Timothy WadhamsThank you, Debbie, and thanks to all of you for joining us today for Masco's third quarter earnings call. I'm joined by Donnie Demarie, our Executive Vice President, Chief Operating Officer; and John Sznewajs, our CFO. And if you would please flip to Slide #3. The operating environment for our businesses continues to be challenging as commodity cost pressures, a very competitive retail environment and depressed consumer confidence continue to impact our performance. In this challenging environment, we continue to strengthen our market positions. We believe that we maintained or gain share in our major product categories. We've introduced new products and programs and got some very nice industry recognition, which we'll talk about as we work our way through the presentation. And we've taken some additional actions to strengthen our position in several of our markets. And if you flip to Slide #4, I want to talk about some of the things that have transpired here over the last couple of months. As it relates to Milgard, our window business in the Western United States, in September, we exited our glass business. We also, in October, closed -- announced the closure of 3 of our manufacturing facilities. That's going to cost us, we estimate about $30 million, of which about $5 million will be cash. And we expect to save, on an annual basis, about $7 million, give or take. Those actions, together with some other actions that we've taken in other business units, should result in headcount reductions of about 750 for the period September through the end of the year. Obviously, those continue to be very, very difficult issues, difficult decisions, but certainly necessary in the environment that we're in. We also announced in our press release the divestiture of 4 of our non-core diversified products businesses and service businesses in our installation segment that include framing, commercial drywall and millwork. Those businesses will show up in our discontinued ops line in the fourth quarter. We'll be restating the prior year periods. From a modeling perspective, I think you can assume about $100 million of top line in terms of sales and about $20 million of operating losses related to those businesses. Now that operating loss number could move a little bit as we get into some of the detail based on allocations, may be intercompany activity, that type of thing. But again, I think that's pretty good guidance in terms of modeling.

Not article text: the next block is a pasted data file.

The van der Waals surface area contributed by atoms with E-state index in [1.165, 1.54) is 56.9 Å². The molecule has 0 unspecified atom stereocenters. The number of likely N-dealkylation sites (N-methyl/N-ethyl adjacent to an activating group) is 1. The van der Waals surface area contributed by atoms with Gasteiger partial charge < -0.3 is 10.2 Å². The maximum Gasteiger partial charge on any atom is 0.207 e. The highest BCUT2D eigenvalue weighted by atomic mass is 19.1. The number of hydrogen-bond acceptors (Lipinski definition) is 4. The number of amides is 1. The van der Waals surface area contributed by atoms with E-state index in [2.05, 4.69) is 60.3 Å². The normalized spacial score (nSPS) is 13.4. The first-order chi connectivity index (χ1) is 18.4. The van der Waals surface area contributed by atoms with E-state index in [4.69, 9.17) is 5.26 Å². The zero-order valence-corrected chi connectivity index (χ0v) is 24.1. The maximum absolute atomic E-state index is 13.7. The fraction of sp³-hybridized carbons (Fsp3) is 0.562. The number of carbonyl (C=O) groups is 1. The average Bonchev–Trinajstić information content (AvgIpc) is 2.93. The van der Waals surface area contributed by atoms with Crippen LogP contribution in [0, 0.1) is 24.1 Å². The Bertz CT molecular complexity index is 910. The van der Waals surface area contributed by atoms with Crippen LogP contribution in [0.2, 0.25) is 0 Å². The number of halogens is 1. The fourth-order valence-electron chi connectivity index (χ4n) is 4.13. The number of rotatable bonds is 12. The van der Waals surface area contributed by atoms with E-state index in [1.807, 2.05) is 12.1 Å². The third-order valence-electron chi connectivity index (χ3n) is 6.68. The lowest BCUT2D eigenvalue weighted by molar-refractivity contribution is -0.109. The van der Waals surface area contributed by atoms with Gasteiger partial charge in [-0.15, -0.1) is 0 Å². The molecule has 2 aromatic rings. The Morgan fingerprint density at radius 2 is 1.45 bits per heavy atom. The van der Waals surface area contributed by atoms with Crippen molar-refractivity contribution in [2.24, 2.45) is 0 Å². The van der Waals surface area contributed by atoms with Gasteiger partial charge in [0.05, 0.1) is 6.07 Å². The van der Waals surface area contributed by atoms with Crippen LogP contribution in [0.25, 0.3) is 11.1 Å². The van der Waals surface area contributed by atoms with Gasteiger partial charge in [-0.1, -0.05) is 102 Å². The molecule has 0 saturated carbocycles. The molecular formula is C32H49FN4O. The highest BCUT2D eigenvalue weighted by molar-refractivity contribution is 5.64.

If you flip to Slide #5, our sales in the quarter were up 3%. We benefited from foreign currency by about $40 million and that basically offsets the plant product exits in cabinets for our ready-to-assemble business, which was a negative 38 in the quarter. If you exclude the rationalization charges, gains on financial investments, impairment charges and normalize our tax rate, our earnings would have been $0.08 a share compared to $0.11 in the third quarter of 2010. We did not include in that reconciliation the impact of the metal hedge. We lost $10 million in the third quarter of 2011. We had income of $4 million in the third quarter of 2010. And again, those are not in the reconciliation of EPS. That cost us about $0.02 in the third quarter of 2011, and eliminating the gain in the third quarter of 2010 would not move the $0.11. It's still around to $0.11. On a reported basis, we made $0.10 a share compared to a loss of $0.02 last year, and we ended the quarter with $1.6 billion of cash.And if you flip through Slide #6, please. In terms of gross profit and operating profit, on an adjusted basis, we were down 180 basis points in gross margin, and again that does not include any impact from the hedge. If you were to pro forma the hedge into that adjusted number, the difference would have been about 100 basis points. In terms of operating profit, down 110 basis points, as adjusted on this slide. Again, if we include the hedge impact, that would've narrow to about 40 basis points, third quarter last year to third quarter this year. Read the rest of this transcript for free on seekingalpha.com